The Ascent

The Ascent ★★★★★

Larisa Shepitko's final film is a haunting, brutal reflection on the horrors of war with striking religious symbolism on overt display, but also a dedication to harrowing realism.

The intention to portray Russian partisan soldier Sotnikov as an allegory of Christ is made so obvious that even the less attentive viewer will pick up on it and the film was almost banned because of its parabolic nature. Boris Plotnikov's gaunt complexion, halo-like radiance and haunting facial expressions make him one of cinemas most powerful martyrs, his journey of torment and suffering paralleling that of the similar experiences of Ivan in Ivan's Childhood and Flyora in Come and See.

The stark black and white cinematography captures the brutal winter and dire conditions of the partisans with a dangerous, pristine beauty. A morality tale of Christ and his betrayal by Judas plays out as the two soldiers are captured by Germans. One remains resolute in his dedication and willingness to die for the cause, the other becomes tempted and corrupted by the prospect of an immoral survival. The limits of the human spirit are tested, both the captured and captors experience the might and purity of the human spirit. The brilliant Anatoliy Solonitsyn's face is difficult to read in those final scenes but it is painfully clear that his soul is in the midst of tearing apart.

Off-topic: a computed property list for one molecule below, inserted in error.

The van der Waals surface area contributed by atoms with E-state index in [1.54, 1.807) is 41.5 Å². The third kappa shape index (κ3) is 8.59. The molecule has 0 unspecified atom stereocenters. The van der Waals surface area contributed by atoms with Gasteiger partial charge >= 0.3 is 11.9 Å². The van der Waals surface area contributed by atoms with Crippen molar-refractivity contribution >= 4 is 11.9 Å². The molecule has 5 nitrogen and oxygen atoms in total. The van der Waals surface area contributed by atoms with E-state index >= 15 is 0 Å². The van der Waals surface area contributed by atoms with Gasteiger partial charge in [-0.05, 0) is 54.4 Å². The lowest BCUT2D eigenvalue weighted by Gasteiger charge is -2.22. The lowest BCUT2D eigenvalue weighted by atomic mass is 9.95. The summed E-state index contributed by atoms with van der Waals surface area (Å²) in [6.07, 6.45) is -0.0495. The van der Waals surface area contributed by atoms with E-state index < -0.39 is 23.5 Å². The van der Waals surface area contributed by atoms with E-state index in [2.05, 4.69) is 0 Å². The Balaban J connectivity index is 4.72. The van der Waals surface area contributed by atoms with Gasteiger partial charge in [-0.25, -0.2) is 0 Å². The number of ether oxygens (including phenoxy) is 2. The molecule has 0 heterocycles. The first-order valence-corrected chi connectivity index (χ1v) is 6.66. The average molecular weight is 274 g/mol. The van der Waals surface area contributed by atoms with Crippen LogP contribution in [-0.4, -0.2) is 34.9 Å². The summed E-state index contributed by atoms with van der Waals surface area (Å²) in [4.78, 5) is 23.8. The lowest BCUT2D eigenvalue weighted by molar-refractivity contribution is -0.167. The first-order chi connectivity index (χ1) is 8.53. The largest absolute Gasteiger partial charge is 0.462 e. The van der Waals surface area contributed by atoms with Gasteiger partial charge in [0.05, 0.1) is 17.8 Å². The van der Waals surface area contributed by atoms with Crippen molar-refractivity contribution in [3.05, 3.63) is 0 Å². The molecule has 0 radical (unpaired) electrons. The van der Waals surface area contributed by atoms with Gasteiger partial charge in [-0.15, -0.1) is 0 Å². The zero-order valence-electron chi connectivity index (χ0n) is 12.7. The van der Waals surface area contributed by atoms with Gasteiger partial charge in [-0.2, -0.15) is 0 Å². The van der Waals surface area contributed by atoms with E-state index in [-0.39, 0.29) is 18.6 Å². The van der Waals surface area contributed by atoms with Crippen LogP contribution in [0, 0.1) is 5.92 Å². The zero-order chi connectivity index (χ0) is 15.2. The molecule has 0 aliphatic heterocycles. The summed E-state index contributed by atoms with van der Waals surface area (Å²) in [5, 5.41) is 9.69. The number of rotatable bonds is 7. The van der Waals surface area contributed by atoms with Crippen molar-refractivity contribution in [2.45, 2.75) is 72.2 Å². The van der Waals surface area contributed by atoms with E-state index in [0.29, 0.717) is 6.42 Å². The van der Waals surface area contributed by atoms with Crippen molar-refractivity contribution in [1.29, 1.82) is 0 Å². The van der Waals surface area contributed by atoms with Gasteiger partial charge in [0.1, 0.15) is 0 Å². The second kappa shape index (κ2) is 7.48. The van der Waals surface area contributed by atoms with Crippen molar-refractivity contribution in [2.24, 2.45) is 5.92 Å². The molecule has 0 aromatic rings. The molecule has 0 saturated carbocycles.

Its propagandised method of storytelling might be blunt force trauma and the religious symbolism overpowering but it never clouds the message and remains entirely succinct throughout. Soviet cinema continues to provide profoundness and insight, the fearless approach to portraying the harshness of reality is something Hollywood could never get away with.

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